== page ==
My Country Needs Me: on Sons Of Kemet’s Your Queen Is A Reptile

By celebrating great black women across history, by crowning Angela Davis, Harriet Tubman, Albertina Sisulu and Doreen Lawrence, Sons Of Kemet begin a new myth-making and bring afrofuturism down to earth with a beautiful bang. By Teju Adeleye

Photo by Guidou Pierrick

Your Queen Is A Reptile comes dressed in a trickster’s puffer jacket. It’s the punchline to a joke at the end of a long night, complete with David Icke lizards and references to conspiracy videos in all the eeriest corners of the internet. Opening with ‘My Queen Is Ada Eastman’ – a tribute to bandleader Shabaka Hutchings’ great grandmother – we amble along on Theon Cross’s tuba before being carried away by the dual pacing of Tom Skinner and Eddie Hick on drums. Hutchings enters the fray, a Cheshire Cat grin spilling out of his horn. The rhythm slows, a snake-charmer groove holding you before you realise you’re on a sharp descent into hell – Cross’s master tuba pounding with new intensity all the while. Joshua Idehen’s voice erupts, as though from Hutchings’ horn, unleashing the sonic assault of a lifetime. Of lifetimes. The joke’s not funny anymore, but then again the afterlife of slavery has never been a laughing matter.

Chickens gleefully come home to roost on this album. A triumphant debut on Impulse! for Sons Of Kemet, it’s also a thrilling evolution for a band three albums deep. Each member shows up with new grit, and the unnameable psychedelic future-punk-folk jazz that the band are known for returns tighter, sharper and more voracious than before.

The record achieves the great jazz feat of tuning into the frequency of the present. It offers an interesting challenge for a genre haunted by the easy-to-digest, genteel image of black sorrow. We love the aesthetic sheen of politics in jazz, but we don’t really want to hear it. On this record, we have no choice.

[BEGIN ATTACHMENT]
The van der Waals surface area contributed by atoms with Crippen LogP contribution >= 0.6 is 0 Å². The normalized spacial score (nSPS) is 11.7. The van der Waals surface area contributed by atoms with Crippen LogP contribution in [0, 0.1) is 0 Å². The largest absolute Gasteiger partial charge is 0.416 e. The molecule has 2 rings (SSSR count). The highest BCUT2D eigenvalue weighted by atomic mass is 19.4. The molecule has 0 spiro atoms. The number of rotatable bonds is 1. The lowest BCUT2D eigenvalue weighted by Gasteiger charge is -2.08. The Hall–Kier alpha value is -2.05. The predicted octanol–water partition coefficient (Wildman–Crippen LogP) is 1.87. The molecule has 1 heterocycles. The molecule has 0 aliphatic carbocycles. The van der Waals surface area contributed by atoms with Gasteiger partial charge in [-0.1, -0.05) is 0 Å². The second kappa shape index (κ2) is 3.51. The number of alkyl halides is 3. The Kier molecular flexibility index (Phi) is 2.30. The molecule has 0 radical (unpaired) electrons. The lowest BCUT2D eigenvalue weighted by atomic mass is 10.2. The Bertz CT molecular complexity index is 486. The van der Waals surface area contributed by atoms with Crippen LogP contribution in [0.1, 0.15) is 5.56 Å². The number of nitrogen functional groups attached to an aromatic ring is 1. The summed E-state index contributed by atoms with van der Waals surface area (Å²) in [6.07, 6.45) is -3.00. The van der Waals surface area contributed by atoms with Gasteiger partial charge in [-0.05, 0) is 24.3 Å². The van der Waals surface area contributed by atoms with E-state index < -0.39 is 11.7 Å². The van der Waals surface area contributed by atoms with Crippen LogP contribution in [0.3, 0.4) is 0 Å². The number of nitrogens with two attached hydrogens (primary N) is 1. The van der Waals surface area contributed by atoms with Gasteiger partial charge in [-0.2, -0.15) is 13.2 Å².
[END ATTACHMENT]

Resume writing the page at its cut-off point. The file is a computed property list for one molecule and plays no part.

Britain’s first slaving expeditions took place under Queen Elizabeth I, on a ship named after Jesus. The enthusiasm for human bondage and capitalism grew, and saw Britain rise to the global power that it is today. Despite the fact that so much of the modern identity of these isles has to do with conquest, we’ve developed an excellent knack for forgetting, for distancing, for silencing. Over the course of the album, Sons Of Kemet take us on a headlong collision with history, with the original sins of western imperialism. By “rewinding the tape” (to sample from Jack White), Hutchings is “copying God, copying God, copying God”. The past is reordered through the retrieval of suppressed histories, through different queens who have all rebelled in some way against the global legacy of the crown.

An Economist article from 1977 offered that the Queen’s job was to drape a magical ‘golden cloak’ over the mediocrity of her government. 100 years earlier, in the same paper, Walter Bagehot wrote that the English Constitution needed two parts to function: The crown – the dignified – which “preserves the reverence of the population”, and the government – the efficient – which works and rules. If we remove our reverence, where would that leave the monarchy? This album offers a critique of the idea that anyone should be born worth more than anyone else. In the context of the afterlife of slavery, that means a consideration of human value in relation to race and class. We ought to be critical of the monarchy, and of the government passing laws in its name; as black British feminist Gail Lewis recently offered, “Sovereignty is about the capacity to kill.”

Underwriting a critique of power via the exacting lens, experience and names of black women adds a searing edge to the record. As Jamaica Kincaid once mic-dropped, “Do you know why people like me are shy about being capitalists? Well, it’s because we, for as long as we have known you, were capital.” In the same vein, in Mama’s Baby, Papa’s Maybe, Hortense Spillers observed, “I am a marked woman, but not everybody knows my name.” She lists the derogatory “mythical prepossessions” that trap black women: ‘Aunty’, ‘Earth Mother’, ‘Sapphire’, to name a few, all markers of other people’s “investments and privation”. She adds: “My country needs me, and if I were not here, I would have to be invented.” Mythmaking. Liberation for Spillers meant stripping off these layers of meaning “assigned by a particular historical order” in order to meet the “marvels of [her] own inventiveness”.